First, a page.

Weaknesses in the architecture behind the Internet mean that surfing can sometimes lead to slow speeds and a tiresome wait for a video to load.
Redeveloping the whole architecture of the Internet is an option recently discussed even by Internet pioneers. However, a group of European engineers decided to go the opposite way and to monitor traffic and tailor services to meet demand.
There is no single entity behind the Internet. It is made up of different networks that are managed by service providers. These service providers — or operators — manage what data is being sent and monitor the amount of traffic being used in terms of simple web browsing, multimedia streaming or peer to peer file sharing. When the data traffic on a network is too dense what experts call “bottlenecks” can occur, slowing the delivery of information to your computer, which can result in a slower Internet experience.
A EUREKA-backed project entitled TRAMMS (http://www.celtic-initiative.org/projects/tramms/), for Traffic Measurements and Models in Multi-Service networks, incorporating teams from Sweden, Hungary and Spain, aimed to solve this issue by gaining access to Internet networks run by operators in both Sweden and Spain and monitoring traffic over a period of three years. This gave them an excellent insight into user behaviour, enabling them to accurately measure network traffic so that in the future, service providers know how much capacity is needed and can avoid bottlenecks.
Taming the Internet beast
The particularity of this research project is that the team of experts taking part in it was given access to very sensitive data on Internet traffic measurements. Operators normally tend to guard this information jealously as it constitutes their core business. “Internet traffic measurements are very difficult to find if you are not an operator,” says Mr. Andreas Aurelius, coordinator of the project and senior scientist at Acreo AB, one of the project partners. Previous research in this field has normally been limited to campus networks, and limited to a geographical area. “That is one of the unique things about this project,” he says. “We were using data in access networks, not campus networks as most researchers do.”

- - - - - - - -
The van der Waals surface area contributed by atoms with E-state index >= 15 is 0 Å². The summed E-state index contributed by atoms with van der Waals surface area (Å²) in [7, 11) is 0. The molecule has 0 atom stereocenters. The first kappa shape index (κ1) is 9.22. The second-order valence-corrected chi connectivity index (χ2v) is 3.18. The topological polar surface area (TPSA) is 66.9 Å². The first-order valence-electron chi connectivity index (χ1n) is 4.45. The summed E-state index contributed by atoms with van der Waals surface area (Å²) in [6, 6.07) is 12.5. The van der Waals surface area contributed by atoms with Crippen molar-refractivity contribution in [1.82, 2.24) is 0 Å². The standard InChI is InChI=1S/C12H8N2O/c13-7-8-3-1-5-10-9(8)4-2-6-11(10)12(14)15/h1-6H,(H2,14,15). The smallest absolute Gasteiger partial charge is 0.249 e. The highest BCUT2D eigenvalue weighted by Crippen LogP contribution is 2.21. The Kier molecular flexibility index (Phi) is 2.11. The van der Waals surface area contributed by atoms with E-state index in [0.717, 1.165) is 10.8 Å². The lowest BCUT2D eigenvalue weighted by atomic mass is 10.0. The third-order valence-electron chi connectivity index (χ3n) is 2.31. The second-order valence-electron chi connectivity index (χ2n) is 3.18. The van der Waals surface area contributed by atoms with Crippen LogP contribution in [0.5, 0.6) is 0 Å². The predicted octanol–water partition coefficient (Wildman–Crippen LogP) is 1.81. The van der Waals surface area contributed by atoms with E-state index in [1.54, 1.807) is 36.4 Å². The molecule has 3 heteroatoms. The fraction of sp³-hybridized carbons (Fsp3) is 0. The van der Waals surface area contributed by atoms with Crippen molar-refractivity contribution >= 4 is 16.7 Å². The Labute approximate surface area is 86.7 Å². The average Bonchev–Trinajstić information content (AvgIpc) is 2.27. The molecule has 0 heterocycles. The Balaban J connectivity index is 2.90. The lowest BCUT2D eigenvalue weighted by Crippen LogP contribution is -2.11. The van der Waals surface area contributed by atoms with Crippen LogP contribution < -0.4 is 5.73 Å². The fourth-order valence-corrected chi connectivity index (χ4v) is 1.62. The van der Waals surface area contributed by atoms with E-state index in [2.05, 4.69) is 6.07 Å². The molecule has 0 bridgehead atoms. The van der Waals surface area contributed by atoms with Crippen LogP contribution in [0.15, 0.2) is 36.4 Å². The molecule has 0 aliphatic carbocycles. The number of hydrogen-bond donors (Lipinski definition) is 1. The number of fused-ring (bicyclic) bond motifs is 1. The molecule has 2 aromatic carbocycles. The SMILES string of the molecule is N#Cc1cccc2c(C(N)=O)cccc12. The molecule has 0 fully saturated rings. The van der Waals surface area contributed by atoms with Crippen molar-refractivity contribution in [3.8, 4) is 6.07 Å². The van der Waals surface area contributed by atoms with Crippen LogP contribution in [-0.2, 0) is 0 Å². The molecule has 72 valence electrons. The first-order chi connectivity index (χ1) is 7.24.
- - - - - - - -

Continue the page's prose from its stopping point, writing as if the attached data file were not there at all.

The type of information the project monitored were designed to get an overall view of traffic passing through the networks. This included IP traffic (the flow of data on the Internet), routing decisions (the selection of which path to send network traffic), quality of service (giving priority to certain applications, such as multimedia) and available bandwidth. This was innovative as the partners developed new tools that measured traffic which gave a complete picture of a network. These tools, already targeted for use by many operators will make web browsing considerably faster.
“For everyday users, this means better quality for multimedia services over the Internet, like streaming for example” says Mr. Aurelius.
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